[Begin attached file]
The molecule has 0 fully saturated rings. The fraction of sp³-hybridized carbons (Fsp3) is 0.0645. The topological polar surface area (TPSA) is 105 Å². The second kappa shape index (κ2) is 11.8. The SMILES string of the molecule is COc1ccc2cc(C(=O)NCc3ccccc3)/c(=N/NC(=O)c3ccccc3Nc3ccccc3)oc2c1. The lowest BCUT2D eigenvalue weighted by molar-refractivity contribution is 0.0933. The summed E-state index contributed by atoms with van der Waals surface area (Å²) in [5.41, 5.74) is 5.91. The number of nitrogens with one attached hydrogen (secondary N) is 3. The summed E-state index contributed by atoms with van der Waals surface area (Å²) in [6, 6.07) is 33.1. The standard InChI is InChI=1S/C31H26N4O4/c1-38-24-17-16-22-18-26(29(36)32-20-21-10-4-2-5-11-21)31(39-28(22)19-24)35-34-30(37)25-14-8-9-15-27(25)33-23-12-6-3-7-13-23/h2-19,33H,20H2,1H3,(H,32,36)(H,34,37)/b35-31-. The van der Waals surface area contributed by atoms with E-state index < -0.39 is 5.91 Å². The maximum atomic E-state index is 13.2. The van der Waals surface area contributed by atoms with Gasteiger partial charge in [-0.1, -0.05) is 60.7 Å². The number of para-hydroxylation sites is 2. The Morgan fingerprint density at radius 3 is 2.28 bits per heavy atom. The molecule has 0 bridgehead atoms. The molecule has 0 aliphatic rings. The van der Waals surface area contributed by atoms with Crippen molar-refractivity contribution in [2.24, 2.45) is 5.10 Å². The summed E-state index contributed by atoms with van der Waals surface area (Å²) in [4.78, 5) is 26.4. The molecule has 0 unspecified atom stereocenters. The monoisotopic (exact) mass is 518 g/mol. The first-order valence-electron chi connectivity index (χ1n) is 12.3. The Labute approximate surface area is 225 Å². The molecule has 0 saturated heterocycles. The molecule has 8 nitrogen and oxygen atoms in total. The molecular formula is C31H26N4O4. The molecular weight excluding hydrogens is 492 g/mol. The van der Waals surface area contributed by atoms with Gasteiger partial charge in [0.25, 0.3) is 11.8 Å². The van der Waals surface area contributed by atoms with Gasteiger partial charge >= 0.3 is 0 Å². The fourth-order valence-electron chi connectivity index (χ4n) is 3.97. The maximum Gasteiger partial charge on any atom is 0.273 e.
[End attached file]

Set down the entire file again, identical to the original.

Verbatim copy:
The molecule has 0 fully saturated rings. The fraction of sp³-hybridized carbons (Fsp3) is 0.0645. The topological polar surface area (TPSA) is 105 Å². The second kappa shape index (κ2) is 11.8. The SMILES string of the molecule is COc1ccc2cc(C(=O)NCc3ccccc3)/c(=N/NC(=O)c3ccccc3Nc3ccccc3)oc2c1. The lowest BCUT2D eigenvalue weighted by molar-refractivity contribution is 0.0933. The summed E-state index contributed by atoms with van der Waals surface area (Å²) in [5.41, 5.74) is 5.91. The number of nitrogens with one attached hydrogen (secondary N) is 3. The summed E-state index contributed by atoms with van der Waals surface area (Å²) in [6, 6.07) is 33.1. The standard InChI is InChI=1S/C31H26N4O4/c1-38-24-17-16-22-18-26(29(36)32-20-21-10-4-2-5-11-21)31(39-28(22)19-24)35-34-30(37)25-14-8-9-15-27(25)33-23-12-6-3-7-13-23/h2-19,33H,20H2,1H3,(H,32,36)(H,34,37)/b35-31-. The van der Waals surface area contributed by atoms with E-state index < -0.39 is 5.91 Å². The maximum atomic E-state index is 13.2. The van der Waals surface area contributed by atoms with Gasteiger partial charge in [-0.1, -0.05) is 60.7 Å². The number of para-hydroxylation sites is 2. The Morgan fingerprint density at radius 3 is 2.28 bits per heavy atom. The molecule has 0 bridgehead atoms. The molecule has 0 aliphatic rings. The van der Waals surface area contributed by atoms with Crippen molar-refractivity contribution in [2.24, 2.45) is 5.10 Å². The summed E-state index contributed by atoms with van der Waals surface area (Å²) in [4.78, 5) is 26.4. The molecule has 0 unspecified atom stereocenters. The monoisotopic (exact) mass is 518 g/mol. The first-order valence-electron chi connectivity index (χ1n) is 12.3. The Labute approximate surface area is 225 Å². The molecule has 0 saturated heterocycles. The molecule has 8 nitrogen and oxygen atoms in total. The molecular formula is C31H26N4O4. The molecular weight excluding hydrogens is 492 g/mol. The van der Waals surface area contributed by atoms with Gasteiger partial charge in [0.25, 0.3) is 11.8 Å². The van der Waals surface area contributed by atoms with Gasteiger partial charge >= 0.3 is 0 Å². The fourth-order valence-electron chi connectivity index (χ4n) is 3.97. The maximum Gasteiger partial charge on any atom is 0.273 e.